Nothing about copyright is ever easy, though, and the “Last Twenty” approach has its risks, and its skeptics.

Making sure a work meets all the requirements takes time, and depends on accurate data, for instance. And who decides what counts as a reasonable investigation or reasonable price?

“Doing the work to do it right is hard, and doing it at scale is really hard,” says Michael Wolfe, scholarly communications officer at the Shields Library at the University of California at Davis. “I have a healthy dose of skepticism.”

According to Wolfe, libraries have already been taking advantage of 108(h) but in a limited way. “Mostly it’s pretty quiet,” he says. “In nine out of ten cases, you’re working with special collections of some other item unique to the library, and you do it on an ad-hoc basis.”

Checking Copyright Status

That’s where Tulane’s Elizabeth Townsend Gard comes in. The key, she thinks, is simplifying the copyright-vetting process for libraries, museums and individual users. She sees 108(h) as a means to achieve what she calls Library Public Domain.

She and her husband, Ron Gard, founded a company called Limited Times that does the legwork to determine the copyright status of various works. They built a software system, The Durationator, which includes the details of copyright laws from around the world and can deliver answers in minutes rather than the hours or days it might take a human to find them. Humans still need to be on hand to check results and troubleshoot as needed.

“It turns out there’s a lot of weird questions that come up,” Townsend Gard says. The substitution of a comma for a colon in a book’s title can be enough to skew the results. “That the data is that picky is a problem.”

Tulane provided some $200,000 in support and a steady stream of graduate students to help get the enterprise running. Some of those students worked with the Internet Archive on the “Last Twenty” project. To give themselves the most freedom, Townsend Gard and her husband have kept the company a limited for-profit enterprise, but they say they’re not doing it for the money. Townsend Gard has vivid memories of being a graduate student in history trying to figure out if she could use works from the 1920s, ’30s, and ’40s for her dissertation on narratives about World War I.

“For us it’s a social mission of making things more accessible,” she says. The goal remains “how to help people with copyright in a really affordable way.”

Working with the Internet Archive on the “Last Twenty” project represents the culmination of a decade’s worth of work. “It took a long time to think through the problems, it took us a long time to gather the laws, and it took us a long time to code it,” Townsend Gard says. The software can handle requests for all types of potentially copyrighted material, including text, photographs, and recordings. “We’re up to the challenge,” she says.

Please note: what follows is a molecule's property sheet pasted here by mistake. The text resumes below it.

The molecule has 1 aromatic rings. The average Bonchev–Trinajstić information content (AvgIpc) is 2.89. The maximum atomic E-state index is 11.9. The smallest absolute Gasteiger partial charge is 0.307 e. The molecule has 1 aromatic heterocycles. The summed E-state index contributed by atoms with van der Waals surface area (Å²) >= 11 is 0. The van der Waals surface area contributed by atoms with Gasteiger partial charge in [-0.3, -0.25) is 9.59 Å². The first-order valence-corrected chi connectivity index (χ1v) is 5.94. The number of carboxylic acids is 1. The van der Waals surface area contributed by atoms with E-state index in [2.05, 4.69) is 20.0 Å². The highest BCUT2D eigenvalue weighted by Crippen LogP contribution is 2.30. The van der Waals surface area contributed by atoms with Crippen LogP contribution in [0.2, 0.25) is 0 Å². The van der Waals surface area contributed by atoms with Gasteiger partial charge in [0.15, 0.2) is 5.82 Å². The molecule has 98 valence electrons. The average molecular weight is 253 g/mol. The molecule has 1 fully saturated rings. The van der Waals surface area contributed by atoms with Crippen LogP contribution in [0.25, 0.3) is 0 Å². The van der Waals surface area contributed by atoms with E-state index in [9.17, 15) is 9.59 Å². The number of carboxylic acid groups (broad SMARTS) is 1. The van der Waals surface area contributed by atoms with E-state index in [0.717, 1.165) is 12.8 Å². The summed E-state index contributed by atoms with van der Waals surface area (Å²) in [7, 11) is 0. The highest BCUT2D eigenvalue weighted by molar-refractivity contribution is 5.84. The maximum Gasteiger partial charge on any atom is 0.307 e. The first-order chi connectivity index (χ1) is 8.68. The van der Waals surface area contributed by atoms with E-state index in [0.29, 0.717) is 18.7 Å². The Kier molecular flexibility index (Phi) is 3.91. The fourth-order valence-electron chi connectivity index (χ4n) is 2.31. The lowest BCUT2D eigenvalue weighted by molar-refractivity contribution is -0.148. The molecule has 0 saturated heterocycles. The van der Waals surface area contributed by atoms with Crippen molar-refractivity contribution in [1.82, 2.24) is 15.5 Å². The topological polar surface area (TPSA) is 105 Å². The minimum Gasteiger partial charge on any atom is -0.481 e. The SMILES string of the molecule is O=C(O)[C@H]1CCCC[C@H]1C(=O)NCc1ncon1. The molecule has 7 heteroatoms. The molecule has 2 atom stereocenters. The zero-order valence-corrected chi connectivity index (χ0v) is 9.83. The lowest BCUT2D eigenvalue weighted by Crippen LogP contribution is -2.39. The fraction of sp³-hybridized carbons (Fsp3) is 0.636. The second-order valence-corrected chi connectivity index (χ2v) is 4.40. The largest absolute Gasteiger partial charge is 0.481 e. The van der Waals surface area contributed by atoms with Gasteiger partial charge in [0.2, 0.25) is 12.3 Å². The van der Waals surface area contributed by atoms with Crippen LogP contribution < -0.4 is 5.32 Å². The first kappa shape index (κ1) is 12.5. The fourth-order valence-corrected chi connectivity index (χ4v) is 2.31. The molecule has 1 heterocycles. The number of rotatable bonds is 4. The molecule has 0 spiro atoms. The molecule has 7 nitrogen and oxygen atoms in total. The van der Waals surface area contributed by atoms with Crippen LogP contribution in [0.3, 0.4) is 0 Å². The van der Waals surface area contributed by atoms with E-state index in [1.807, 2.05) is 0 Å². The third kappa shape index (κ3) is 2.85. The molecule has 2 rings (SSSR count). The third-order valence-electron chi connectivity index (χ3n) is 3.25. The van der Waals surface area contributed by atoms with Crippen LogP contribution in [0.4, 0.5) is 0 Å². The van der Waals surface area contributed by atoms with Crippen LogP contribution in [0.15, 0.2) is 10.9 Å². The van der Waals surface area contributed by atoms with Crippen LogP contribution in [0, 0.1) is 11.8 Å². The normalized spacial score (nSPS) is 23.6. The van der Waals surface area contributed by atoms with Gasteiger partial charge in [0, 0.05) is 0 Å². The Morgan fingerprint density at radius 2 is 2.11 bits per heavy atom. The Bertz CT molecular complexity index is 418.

Limited Times did testing with a hundred institutions in the spring, according to Townsend Gard, and is now offering subscription packages as well as one-off services. They’ve been working closely with several major institutions, including the Frick Art Reference Library of the Frick Collection, and are signing up other institutional clients. “We’re a little afraid of too many people saying yes, because we’re still in the early stages,” she says.

Some experts say that libraries are better off spending their limited resources working on scanning materials that are in the public domain. One of them is Peter B. Hirtle, a longtime copyright policy advisor for Cornell University Library. (Hirtle spelled out the tortuous requirements of copyright in a 2012 article, “When Is 1923 Going to Arrive and Other Complications of the U.S. Public Domain.”) He’s now an alumni fellow of the Berkman Klein Center for Internet and Society at Harvard University.

Still, Hirtle says, the Internet Archive deserves credit for putting themselves on the line in a way that libraries might not be willing or able to. Making a mistake about copyright status could be punished with a $30,000 statutory fine. Even if that’s an unlikely outcome, it is enough to give many institutions pause. The Internet Archive “is willing to absorb more risk than libraries can,” he says. "IA should be praised for taking on a challenging project, but I would not fault other librarians for having passed on it.”

Lila Bailey, policy counsel for the Internet Archive, says that the group is taking “active steps” to avoid interfering with anyone’s commercial interest in the works they scan and add to the Sonny Bono Memorial Collection. “The statute only calls for a ‘reasonable’ search,” she says. “It does not have to be a perfect search.” Rights holders or readers are free to flag works erroneously included.

Copyright status can shift over time, Bailey says, and “we’re going to have to stay vigilant about that.”

One potentially affected group has yet to weigh in on the “Last Twenty” approach: publishers. Attempts to get around copyright can make them nervous, and it remains to be seen whether any will object to the Last Twenty approach.

To Gita Devi Manaktala, editorial director of MIT Press, the Internet Archive’s approach makes sense. “I really don’t think this is a project that should concern a lot of publishers,” Manaktala says. “If the works are not currently available and they haven’t made the investment to bring them back into print, I don’t see why they would object.”

For libraries, she says, “this gives them some cover, and it encourages what seems to be a fair use. It’s just labor—checking the rights and doing the work.”